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The White People Frances Hodgson Burnett

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"It has taken man eons of time," Hector MacNairn said, thinking it out as he spoke-- "eons of time to reach the point where he is beginning to know that in every stock and stone in his path may lie hidden some power he has not yet dreamed of. He has learned that lightning may be commanded, distance conquered, motion chained and utilized; but he, the one CONSCIOUS force, has never yet begun to suspect that of all others he may be the one as yet the least explored. How do we know that there does not lie in each of us a wholly natural but, so far, dormant power of sight--a power to see what has been called The Unseen through all the Ages whose sightlessness has made them Dark? Who knows when the Shadow around us may begin to clear? Oh, we are a dull lot--we human things--with a queer, obstinate conceit of ourselves."

"Complete we think we are," Angus murmured half to himself . "Finished creatures! And look at us! How many of us in a million have beauty and health and full power? And believing that the law is that we must crumple and go to pieces hour by hour! Who'd waste the time making a clock that went wrong as often? Nay, nay! We shall learn better than this as time goes on. And we'd better be beginning and setting our minds to work on it. 'Tis for us to do--the minds of us. And what's the mind of us but the Mind that made us? Simple and straight enough it is when once you begin to think it out. The spirit of you sees clearer than we do, that's all," he said to me. "When your mother brought you into the world she was listening to one outside calling to her, and it opened the way for you."

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At night Hector MacNairn and his mother and I sat on the terrace under stars which seemed listening things, and we three drew nearer to one another, and nearer and nearer.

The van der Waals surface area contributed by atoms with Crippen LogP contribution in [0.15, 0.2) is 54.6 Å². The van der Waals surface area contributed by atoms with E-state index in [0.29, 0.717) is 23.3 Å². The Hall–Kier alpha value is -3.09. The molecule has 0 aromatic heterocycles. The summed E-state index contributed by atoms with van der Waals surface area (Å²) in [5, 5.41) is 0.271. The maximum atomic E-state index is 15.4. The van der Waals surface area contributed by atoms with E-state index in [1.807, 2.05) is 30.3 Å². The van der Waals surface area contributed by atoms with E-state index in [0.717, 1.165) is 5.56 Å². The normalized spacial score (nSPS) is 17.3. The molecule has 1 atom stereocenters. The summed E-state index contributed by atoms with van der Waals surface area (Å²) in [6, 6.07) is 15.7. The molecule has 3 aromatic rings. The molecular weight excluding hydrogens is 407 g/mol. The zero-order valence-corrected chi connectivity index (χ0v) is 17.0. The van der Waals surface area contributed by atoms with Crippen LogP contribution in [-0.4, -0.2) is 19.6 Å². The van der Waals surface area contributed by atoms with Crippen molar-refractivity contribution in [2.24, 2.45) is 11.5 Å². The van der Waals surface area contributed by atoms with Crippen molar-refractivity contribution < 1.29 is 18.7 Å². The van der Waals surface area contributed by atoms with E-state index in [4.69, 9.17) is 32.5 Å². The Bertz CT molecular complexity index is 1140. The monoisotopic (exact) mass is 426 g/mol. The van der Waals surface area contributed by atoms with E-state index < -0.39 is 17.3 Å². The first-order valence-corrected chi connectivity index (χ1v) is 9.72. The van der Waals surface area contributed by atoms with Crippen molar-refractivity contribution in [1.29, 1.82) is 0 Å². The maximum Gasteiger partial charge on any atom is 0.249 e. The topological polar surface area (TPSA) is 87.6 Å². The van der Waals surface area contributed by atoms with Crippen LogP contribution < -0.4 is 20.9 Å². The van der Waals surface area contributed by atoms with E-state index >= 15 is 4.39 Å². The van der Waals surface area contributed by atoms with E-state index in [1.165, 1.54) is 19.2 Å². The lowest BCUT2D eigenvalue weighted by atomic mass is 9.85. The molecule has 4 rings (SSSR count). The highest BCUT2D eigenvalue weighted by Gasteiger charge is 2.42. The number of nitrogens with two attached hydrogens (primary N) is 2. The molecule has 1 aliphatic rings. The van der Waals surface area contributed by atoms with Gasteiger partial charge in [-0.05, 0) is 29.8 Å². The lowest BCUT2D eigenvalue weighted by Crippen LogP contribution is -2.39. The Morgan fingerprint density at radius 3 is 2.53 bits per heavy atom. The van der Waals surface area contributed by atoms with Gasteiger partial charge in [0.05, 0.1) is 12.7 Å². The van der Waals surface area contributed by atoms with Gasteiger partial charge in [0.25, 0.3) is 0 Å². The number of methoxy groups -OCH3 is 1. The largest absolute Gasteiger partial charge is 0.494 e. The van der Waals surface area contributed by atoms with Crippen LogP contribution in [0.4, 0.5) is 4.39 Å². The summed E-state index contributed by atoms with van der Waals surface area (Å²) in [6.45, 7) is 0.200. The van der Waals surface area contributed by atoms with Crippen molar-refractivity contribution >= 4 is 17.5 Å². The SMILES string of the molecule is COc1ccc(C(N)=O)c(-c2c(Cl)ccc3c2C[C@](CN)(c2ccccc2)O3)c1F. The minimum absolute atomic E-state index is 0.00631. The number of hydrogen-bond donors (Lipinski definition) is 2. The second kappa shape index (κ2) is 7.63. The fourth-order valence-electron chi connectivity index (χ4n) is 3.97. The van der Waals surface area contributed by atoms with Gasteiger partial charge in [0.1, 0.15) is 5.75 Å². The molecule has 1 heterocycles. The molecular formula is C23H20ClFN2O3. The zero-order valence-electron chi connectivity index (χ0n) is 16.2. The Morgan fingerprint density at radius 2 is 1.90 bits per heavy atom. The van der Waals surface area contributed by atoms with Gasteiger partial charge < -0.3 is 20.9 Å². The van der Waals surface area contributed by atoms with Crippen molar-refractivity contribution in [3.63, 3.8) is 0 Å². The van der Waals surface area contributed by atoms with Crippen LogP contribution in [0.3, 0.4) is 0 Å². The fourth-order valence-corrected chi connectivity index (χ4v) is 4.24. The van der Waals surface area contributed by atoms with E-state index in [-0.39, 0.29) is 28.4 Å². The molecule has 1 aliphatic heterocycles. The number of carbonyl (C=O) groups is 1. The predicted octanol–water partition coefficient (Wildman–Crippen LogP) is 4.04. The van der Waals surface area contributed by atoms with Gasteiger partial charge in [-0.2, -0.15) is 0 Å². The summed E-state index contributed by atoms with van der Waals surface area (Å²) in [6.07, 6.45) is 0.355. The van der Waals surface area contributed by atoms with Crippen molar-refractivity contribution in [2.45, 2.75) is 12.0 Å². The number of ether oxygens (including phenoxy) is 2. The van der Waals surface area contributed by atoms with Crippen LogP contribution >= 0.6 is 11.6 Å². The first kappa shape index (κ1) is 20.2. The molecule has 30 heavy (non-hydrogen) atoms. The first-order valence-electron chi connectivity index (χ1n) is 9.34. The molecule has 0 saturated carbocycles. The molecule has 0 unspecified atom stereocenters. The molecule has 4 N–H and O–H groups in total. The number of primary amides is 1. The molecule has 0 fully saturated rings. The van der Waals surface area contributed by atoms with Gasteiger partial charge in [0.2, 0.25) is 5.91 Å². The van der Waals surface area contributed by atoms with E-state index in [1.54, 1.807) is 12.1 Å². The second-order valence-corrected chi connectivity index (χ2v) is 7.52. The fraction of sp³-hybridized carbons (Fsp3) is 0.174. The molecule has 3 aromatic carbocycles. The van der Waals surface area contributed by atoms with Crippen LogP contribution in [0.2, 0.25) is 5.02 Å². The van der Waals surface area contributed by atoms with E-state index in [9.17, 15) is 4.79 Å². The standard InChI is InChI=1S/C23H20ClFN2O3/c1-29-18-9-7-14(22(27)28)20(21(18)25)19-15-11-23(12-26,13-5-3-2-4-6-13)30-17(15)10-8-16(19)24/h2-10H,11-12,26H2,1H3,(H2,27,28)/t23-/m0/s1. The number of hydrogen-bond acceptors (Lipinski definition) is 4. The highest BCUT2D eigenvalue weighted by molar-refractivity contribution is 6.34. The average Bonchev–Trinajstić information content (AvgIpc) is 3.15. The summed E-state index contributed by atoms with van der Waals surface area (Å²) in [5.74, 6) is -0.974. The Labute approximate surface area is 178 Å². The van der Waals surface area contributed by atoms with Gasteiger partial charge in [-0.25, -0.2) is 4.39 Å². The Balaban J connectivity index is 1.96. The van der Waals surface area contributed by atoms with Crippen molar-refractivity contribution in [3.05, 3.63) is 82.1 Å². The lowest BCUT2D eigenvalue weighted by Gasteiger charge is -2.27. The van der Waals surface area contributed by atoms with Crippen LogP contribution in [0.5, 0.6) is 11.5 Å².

"When the poor mother stumbled into the train that day," was one of the things Hector told me, "I was thinking of The Fear and of my own mother. You looked so slight and small as you sat in your corner that I thought at first you were almost a child. Then a far look in your eyes made me begin to watch you. You were so sorry for the poor woman that you could not look away from her, and something in your face touched and puzzled me. You leaned forward suddenly and put out your hand protectingly as she stepped down on to the platform.

"That night when you spoke quite naturally of the child, never doubting that I had seen it, I suddenly began to suspect. Because of The Fear"--he hesitated--"I had been reading and thinking many things new to me. I did not know what I believed. But you spoke so simply, and I knew you were speaking the truth. Then you spoke just as naturally of Wee Brown Elspeth. That startled me because not long before I had been told the tale in the Highlands by a fine old story-teller who is the head of his clan. I saw you had never heard the story before. And yet you were telling me that you had played with the child."

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The White People
Frances Hodgson Burnett

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